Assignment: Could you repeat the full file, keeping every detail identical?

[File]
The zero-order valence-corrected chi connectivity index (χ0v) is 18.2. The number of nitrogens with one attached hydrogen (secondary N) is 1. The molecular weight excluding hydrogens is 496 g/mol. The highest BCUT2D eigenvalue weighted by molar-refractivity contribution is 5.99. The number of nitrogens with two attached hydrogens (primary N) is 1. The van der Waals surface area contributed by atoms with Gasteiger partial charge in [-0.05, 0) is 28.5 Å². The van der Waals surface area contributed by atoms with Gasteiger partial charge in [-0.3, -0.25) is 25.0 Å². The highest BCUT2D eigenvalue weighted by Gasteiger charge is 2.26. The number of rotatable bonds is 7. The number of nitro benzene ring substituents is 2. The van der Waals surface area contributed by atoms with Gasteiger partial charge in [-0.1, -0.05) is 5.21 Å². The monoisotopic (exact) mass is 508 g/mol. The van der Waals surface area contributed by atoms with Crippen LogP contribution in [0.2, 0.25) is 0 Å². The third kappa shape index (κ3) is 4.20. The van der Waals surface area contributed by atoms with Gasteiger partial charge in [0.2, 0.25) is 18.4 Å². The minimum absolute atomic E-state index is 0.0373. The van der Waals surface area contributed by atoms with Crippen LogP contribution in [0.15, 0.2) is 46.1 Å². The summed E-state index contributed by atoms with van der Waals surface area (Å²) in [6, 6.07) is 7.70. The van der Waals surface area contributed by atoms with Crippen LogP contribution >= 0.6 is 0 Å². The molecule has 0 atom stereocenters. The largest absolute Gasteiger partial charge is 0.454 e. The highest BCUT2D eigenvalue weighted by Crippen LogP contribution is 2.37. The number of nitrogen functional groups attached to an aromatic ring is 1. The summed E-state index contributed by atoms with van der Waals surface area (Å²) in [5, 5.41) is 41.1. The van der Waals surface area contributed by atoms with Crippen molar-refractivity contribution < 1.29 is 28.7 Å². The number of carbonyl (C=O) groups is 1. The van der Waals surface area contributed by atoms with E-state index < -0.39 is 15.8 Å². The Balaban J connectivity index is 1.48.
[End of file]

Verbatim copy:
The zero-order valence-corrected chi connectivity index (χ0v) is 18.2. The number of nitrogens with one attached hydrogen (secondary N) is 1. The molecular weight excluding hydrogens is 496 g/mol. The highest BCUT2D eigenvalue weighted by molar-refractivity contribution is 5.99. The number of nitrogens with two attached hydrogens (primary N) is 1. The van der Waals surface area contributed by atoms with Gasteiger partial charge in [-0.05, 0) is 28.5 Å². The van der Waals surface area contributed by atoms with Gasteiger partial charge in [-0.3, -0.25) is 25.0 Å². The highest BCUT2D eigenvalue weighted by Gasteiger charge is 2.26. The number of rotatable bonds is 7. The number of nitro benzene ring substituents is 2. The van der Waals surface area contributed by atoms with Gasteiger partial charge in [-0.1, -0.05) is 5.21 Å². The monoisotopic (exact) mass is 508 g/mol. The van der Waals surface area contributed by atoms with Crippen LogP contribution in [0.2, 0.25) is 0 Å². The third kappa shape index (κ3) is 4.20. The van der Waals surface area contributed by atoms with Gasteiger partial charge in [0.2, 0.25) is 18.4 Å². The minimum absolute atomic E-state index is 0.0373. The van der Waals surface area contributed by atoms with Crippen LogP contribution in [0.15, 0.2) is 46.1 Å². The summed E-state index contributed by atoms with van der Waals surface area (Å²) in [6, 6.07) is 7.70. The van der Waals surface area contributed by atoms with Crippen LogP contribution >= 0.6 is 0 Å². The molecule has 0 atom stereocenters. The largest absolute Gasteiger partial charge is 0.454 e. The highest BCUT2D eigenvalue weighted by Crippen LogP contribution is 2.37. The number of nitrogen functional groups attached to an aromatic ring is 1. The summed E-state index contributed by atoms with van der Waals surface area (Å²) in [5, 5.41) is 41.1. The van der Waals surface area contributed by atoms with Crippen molar-refractivity contribution < 1.29 is 28.7 Å². The number of carbonyl (C=O) groups is 1. The van der Waals surface area contributed by atoms with E-state index < -0.39 is 15.8 Å². The Balaban J connectivity index is 1.48.